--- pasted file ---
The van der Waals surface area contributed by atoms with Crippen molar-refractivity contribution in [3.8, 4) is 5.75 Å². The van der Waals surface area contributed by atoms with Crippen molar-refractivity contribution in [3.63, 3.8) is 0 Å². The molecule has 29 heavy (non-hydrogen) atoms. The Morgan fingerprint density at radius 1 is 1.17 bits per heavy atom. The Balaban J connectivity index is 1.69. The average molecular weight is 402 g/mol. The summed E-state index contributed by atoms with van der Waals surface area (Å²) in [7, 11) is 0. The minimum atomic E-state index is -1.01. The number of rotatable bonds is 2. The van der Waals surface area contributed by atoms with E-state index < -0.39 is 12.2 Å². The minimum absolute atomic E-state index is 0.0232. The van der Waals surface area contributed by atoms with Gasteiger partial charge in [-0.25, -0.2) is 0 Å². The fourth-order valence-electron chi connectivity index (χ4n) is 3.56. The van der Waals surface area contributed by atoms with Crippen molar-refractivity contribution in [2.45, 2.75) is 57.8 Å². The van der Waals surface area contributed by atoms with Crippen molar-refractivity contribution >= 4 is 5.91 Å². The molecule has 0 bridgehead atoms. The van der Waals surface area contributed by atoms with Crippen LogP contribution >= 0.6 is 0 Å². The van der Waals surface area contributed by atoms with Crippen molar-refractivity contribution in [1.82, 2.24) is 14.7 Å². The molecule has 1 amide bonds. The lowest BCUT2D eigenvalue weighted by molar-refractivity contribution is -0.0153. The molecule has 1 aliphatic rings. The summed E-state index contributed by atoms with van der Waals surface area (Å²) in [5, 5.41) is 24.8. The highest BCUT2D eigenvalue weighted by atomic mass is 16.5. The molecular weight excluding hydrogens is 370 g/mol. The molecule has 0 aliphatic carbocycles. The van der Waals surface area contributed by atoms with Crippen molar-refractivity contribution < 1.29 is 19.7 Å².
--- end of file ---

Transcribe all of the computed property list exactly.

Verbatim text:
The van der Waals surface area contributed by atoms with Crippen molar-refractivity contribution in [3.8, 4) is 5.75 Å². The van der Waals surface area contributed by atoms with Crippen molar-refractivity contribution in [3.63, 3.8) is 0 Å². The molecule has 29 heavy (non-hydrogen) atoms. The Morgan fingerprint density at radius 1 is 1.17 bits per heavy atom. The Balaban J connectivity index is 1.69. The average molecular weight is 402 g/mol. The summed E-state index contributed by atoms with van der Waals surface area (Å²) in [7, 11) is 0. The minimum atomic E-state index is -1.01. The number of rotatable bonds is 2. The van der Waals surface area contributed by atoms with E-state index < -0.39 is 12.2 Å². The minimum absolute atomic E-state index is 0.0232. The van der Waals surface area contributed by atoms with Gasteiger partial charge in [-0.25, -0.2) is 0 Å². The fourth-order valence-electron chi connectivity index (χ4n) is 3.56. The van der Waals surface area contributed by atoms with Crippen molar-refractivity contribution in [2.45, 2.75) is 57.8 Å². The van der Waals surface area contributed by atoms with Crippen molar-refractivity contribution >= 4 is 5.91 Å². The molecule has 0 bridgehead atoms. The van der Waals surface area contributed by atoms with Crippen LogP contribution >= 0.6 is 0 Å². The van der Waals surface area contributed by atoms with Crippen molar-refractivity contribution in [1.82, 2.24) is 14.7 Å². The molecule has 1 amide bonds. The lowest BCUT2D eigenvalue weighted by molar-refractivity contribution is -0.0153. The molecule has 1 aliphatic rings. The summed E-state index contributed by atoms with van der Waals surface area (Å²) in [5, 5.41) is 24.8. The highest BCUT2D eigenvalue weighted by atomic mass is 16.5. The molecular weight excluding hydrogens is 370 g/mol. The molecule has 0 aliphatic carbocycles. The van der Waals surface area contributed by atoms with Crippen molar-refractivity contribution < 1.29 is 19.7 Å².